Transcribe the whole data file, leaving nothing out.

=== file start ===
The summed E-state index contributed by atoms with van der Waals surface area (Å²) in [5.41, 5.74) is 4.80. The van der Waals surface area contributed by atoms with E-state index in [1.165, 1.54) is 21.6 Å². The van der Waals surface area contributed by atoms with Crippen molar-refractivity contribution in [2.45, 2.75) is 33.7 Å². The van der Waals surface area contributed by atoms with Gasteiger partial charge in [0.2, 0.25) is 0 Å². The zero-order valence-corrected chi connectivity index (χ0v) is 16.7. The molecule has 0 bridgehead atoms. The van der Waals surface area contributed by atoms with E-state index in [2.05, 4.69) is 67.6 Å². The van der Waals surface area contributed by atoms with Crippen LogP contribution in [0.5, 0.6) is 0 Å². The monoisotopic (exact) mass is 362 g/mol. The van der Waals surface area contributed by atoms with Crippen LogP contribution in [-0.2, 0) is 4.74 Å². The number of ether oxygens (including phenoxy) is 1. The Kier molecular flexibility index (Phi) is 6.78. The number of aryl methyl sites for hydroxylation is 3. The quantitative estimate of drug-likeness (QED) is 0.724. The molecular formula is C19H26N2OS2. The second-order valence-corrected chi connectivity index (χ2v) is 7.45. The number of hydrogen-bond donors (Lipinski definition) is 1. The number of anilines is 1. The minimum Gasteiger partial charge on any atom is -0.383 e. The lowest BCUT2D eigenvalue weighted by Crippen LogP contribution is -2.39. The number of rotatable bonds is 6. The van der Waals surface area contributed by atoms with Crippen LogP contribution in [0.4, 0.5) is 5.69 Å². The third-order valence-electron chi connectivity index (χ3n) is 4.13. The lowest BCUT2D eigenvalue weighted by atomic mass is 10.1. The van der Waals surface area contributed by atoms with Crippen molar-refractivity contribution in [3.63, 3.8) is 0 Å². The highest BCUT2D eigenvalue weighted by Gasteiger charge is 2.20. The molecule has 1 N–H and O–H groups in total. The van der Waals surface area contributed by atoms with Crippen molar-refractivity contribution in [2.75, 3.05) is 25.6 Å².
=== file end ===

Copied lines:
The summed E-state index contributed by atoms with van der Waals surface area (Å²) in [5.41, 5.74) is 4.80. The van der Waals surface area contributed by atoms with E-state index in [1.165, 1.54) is 21.6 Å². The van der Waals surface area contributed by atoms with Crippen molar-refractivity contribution in [2.45, 2.75) is 33.7 Å². The van der Waals surface area contributed by atoms with Gasteiger partial charge in [0.2, 0.25) is 0 Å². The zero-order valence-corrected chi connectivity index (χ0v) is 16.7. The molecule has 0 bridgehead atoms. The van der Waals surface area contributed by atoms with E-state index in [2.05, 4.69) is 67.6 Å². The van der Waals surface area contributed by atoms with Crippen LogP contribution in [0.5, 0.6) is 0 Å². The monoisotopic (exact) mass is 362 g/mol. The van der Waals surface area contributed by atoms with Crippen LogP contribution in [-0.2, 0) is 4.74 Å². The number of ether oxygens (including phenoxy) is 1. The Kier molecular flexibility index (Phi) is 6.78. The number of aryl methyl sites for hydroxylation is 3. The quantitative estimate of drug-likeness (QED) is 0.724. The molecular formula is C19H26N2OS2. The second-order valence-corrected chi connectivity index (χ2v) is 7.45. The number of hydrogen-bond donors (Lipinski definition) is 1. The number of anilines is 1. The minimum Gasteiger partial charge on any atom is -0.383 e. The lowest BCUT2D eigenvalue weighted by Crippen LogP contribution is -2.39. The number of rotatable bonds is 6. The van der Waals surface area contributed by atoms with Crippen LogP contribution in [0.4, 0.5) is 5.69 Å². The third-order valence-electron chi connectivity index (χ3n) is 4.13. The lowest BCUT2D eigenvalue weighted by atomic mass is 10.1. The van der Waals surface area contributed by atoms with Crippen molar-refractivity contribution in [3.63, 3.8) is 0 Å². The highest BCUT2D eigenvalue weighted by Gasteiger charge is 2.20. The molecule has 1 N–H and O–H groups in total. The van der Waals surface area contributed by atoms with Crippen molar-refractivity contribution in [2.75, 3.05) is 25.6 Å².